Over time they were tracking several indicators of health and measured lifespan until their natural death.

Lifespan

By the cut off point of the study, none of the monkeys who were eating the standard control diet were alive. Whereas seven of the nineteen (37%) of the animals on calorie restriction were still alive and kicking.

Median survival for CR – 9.6 years

Median survival for Control – 6.4 years

The researchers noted that seven of the animals on calorie restriction far exceeded the maximum lifespan by reaching 13 years of age. The normal maximum lifespan in this colony was reported to have previously been 12 years.

The mortality rate from age-related diseases in the CR group was 60% lower than the control group. As you can see below (d), when they factored out deaths from other causes like accidents, around 60% of the monkeys are still living.

If you include all deaths, around one-third of the CR monkeys are still alive, while all the control monkeys are dead by this point.

Although, CR monkeys were more susceptible to non-age related deaths from accidents (head trauma), MRI anesthesia incidents, infections and other causes which were undetermined.

Credit: https://www.nature.com/articles/s42003-018-0024-8/figures/1

Brain results

In contrast with the studies on calorie in restriction in rhesus monkeys, the researchers observed that CR caused slight grey matter atrophy in several brain regions of the calorie-restricted monkeys.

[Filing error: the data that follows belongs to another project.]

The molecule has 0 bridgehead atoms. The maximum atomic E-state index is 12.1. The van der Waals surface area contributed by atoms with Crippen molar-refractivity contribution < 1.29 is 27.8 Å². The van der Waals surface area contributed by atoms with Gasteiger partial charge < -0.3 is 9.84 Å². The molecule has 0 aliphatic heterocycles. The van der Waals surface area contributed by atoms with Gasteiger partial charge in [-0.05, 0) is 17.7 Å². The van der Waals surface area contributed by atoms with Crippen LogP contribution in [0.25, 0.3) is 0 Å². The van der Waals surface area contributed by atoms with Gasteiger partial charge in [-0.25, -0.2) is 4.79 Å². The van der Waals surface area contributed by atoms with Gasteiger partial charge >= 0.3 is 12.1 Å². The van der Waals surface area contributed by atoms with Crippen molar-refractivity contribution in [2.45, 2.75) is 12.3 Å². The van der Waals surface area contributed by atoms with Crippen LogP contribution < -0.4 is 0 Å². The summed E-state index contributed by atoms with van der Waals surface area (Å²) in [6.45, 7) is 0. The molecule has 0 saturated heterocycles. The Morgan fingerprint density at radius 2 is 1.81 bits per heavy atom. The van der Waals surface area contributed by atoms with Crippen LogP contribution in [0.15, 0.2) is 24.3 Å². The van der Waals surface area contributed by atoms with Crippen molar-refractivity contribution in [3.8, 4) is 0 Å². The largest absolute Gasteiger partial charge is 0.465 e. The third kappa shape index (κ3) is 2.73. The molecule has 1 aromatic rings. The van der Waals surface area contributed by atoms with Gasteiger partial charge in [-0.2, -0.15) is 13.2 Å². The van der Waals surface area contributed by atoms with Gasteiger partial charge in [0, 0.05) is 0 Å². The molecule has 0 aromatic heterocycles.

However, one part of the brain not affected, and that was the genu of the corpus callosum. This is the part where the two hemispheres of the brain are connected together to communicate.

The researchers in the paper do not go into why white matter in the brain of the CR monkeys was decreased.

Even though this effect was noted, it did not affect cognitive performance in the animals.

And some more good news: calorie restriction helped significantly slowed down and preserved the brain’s white matter in the monkeys on the diet.

Looking younger

One common theme in animals who are subjected to calorie restriction is that they appear to stay young-looking for longer.

The monkeys on the diet appeared to look years younger compared to ones eating a normal diet.